Re-irradiation is associated with an increase in local control and overall survival. Three-dimensional conformal radiotherapy (3D-CRT) and intensity-modulated radiotherapy (IMRT) series have reported local control rates of 60%-70% for re-irradiation in patients with recurrent head and neck cancer; however, the occurrence of serious toxicity was high (10%-40%) [911]. Stereotactic body radiotherapy (SBRT) is a relatively new technique for re-irradiation of recurrent head and neck cancer. SBRT facilitates administration of high doses of radiation to the tumor while offering maximal protection to adjacent organs. We recently reported the results of SBRT in this group of patients [12]. Although our local control rate was higher than that in IMRT series, the occurrence of carotid blowout syndrome (CBOS) was relatively high, and as such we subsequently altered our SBRT protocol. The present study aimed to compare the local control rate, overall survival rate, and toxicity rate of the 2 SBRT protocols (our previously reported and newer protocols) for re-irradiation in patients with locally recurrent head and neck cancer. Furthermore, we particularly assessed whether fatal CBOS incidence changed after every other day SBRT schedule.

Methods

The study included 75 patients with inoperable recurrent head and neck cancer that were treated with SBRT in our department between June 2007 and March 2011. The first 43 patients were treated sequentially (group I), and then our SBRT protocol was changed due to the high rate of CBOS, so the following 32 patients were treated every other day in a prospective institutional protocol (group II). The study protocol was approved by the Hacettepe University Faculty of Medicine Institutional Review Board, and written informed consent was obtained from all the patients before undergoing re-irradiation. Distant metastasis was ruled out based on bone scintigraphy, thoracic computed tomography (CT), abdominal CT, or positron emission tomography (PET) findings. All local instances of recurrence were confirmed either radiologically or histopathologically.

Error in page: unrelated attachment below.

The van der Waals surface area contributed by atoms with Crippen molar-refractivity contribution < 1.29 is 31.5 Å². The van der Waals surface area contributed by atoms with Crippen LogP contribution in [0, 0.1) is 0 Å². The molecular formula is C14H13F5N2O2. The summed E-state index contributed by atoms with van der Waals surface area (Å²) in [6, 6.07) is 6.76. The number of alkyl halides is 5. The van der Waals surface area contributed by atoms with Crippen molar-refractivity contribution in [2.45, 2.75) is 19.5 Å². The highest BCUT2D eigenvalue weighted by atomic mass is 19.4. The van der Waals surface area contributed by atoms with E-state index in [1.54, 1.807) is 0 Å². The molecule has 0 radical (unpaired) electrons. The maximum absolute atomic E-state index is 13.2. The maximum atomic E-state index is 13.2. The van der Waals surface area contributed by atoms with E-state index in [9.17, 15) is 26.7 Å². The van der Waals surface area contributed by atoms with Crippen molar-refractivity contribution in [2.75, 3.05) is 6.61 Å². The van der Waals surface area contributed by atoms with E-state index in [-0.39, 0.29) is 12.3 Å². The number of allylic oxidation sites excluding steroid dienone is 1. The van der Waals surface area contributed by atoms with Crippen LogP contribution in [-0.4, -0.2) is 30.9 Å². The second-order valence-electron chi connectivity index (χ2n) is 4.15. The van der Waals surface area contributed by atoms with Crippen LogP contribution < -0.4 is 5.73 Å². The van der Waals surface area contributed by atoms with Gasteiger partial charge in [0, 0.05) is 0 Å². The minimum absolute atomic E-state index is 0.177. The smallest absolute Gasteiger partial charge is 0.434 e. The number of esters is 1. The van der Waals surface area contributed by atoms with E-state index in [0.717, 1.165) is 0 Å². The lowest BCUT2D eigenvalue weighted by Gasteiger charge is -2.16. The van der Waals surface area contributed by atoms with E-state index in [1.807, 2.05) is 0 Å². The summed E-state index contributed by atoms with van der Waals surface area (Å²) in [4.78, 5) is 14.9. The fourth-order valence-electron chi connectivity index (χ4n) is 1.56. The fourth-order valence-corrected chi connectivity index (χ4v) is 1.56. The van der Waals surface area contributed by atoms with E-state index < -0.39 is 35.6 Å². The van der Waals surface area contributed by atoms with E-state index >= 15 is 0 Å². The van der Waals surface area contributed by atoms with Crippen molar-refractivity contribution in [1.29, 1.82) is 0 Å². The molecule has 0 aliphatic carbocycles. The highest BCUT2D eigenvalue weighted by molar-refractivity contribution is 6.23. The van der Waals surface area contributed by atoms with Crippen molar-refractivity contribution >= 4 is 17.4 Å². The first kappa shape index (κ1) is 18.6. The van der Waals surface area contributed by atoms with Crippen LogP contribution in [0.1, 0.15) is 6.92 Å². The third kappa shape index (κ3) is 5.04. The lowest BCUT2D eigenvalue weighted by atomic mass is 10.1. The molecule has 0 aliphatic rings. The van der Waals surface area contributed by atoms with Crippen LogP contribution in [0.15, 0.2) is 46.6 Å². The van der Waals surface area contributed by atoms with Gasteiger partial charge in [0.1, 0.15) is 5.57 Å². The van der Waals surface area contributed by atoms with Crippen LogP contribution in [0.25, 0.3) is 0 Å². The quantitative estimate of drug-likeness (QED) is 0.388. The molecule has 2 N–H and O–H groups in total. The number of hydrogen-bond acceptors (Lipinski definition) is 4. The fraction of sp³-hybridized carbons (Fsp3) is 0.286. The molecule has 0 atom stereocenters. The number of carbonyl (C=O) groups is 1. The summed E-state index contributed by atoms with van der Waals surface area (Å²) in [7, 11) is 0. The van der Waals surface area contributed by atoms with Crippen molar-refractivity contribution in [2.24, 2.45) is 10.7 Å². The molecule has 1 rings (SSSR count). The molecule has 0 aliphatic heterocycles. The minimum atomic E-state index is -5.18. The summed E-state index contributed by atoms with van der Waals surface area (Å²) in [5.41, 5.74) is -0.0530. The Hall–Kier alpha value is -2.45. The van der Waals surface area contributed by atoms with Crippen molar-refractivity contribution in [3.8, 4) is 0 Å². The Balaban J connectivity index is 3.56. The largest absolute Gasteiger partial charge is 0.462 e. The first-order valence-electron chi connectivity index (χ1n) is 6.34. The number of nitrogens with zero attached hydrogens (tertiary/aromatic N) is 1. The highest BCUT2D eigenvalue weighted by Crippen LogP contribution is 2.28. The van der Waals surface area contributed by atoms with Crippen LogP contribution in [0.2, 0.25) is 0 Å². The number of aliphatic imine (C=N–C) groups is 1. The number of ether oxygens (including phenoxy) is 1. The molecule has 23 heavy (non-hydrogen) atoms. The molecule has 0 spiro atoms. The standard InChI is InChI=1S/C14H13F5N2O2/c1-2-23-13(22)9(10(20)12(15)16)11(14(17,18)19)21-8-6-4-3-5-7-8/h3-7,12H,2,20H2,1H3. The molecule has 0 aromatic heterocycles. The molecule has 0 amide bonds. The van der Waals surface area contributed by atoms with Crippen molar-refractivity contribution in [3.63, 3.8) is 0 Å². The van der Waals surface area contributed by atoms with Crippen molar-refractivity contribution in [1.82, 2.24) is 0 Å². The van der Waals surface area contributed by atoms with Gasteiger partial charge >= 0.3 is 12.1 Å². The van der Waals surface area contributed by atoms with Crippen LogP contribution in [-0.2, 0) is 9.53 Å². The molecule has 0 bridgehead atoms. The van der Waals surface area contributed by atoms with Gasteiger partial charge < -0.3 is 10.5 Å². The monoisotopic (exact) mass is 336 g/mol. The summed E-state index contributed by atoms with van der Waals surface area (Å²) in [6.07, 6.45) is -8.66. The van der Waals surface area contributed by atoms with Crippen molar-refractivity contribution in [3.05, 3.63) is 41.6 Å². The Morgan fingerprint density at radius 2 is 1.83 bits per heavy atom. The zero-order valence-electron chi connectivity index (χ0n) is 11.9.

Patients were immobilized using a head and neck thermoplastic mask. CT and magnetic resonance imaging (MRI) (slice thickness: 1 mm) were performed with the patients in the treatment position. The images obtained were then fused for contouring. Gross tumor volume (GTV) was delineated as the planning target volume (PTV). Multiplan (Accuray Inc., Sunnyvale, CA) software was used for inverse planning. The treatments were delivered via a CyberKnife (Accuray Inc., Sunnyvale, CA).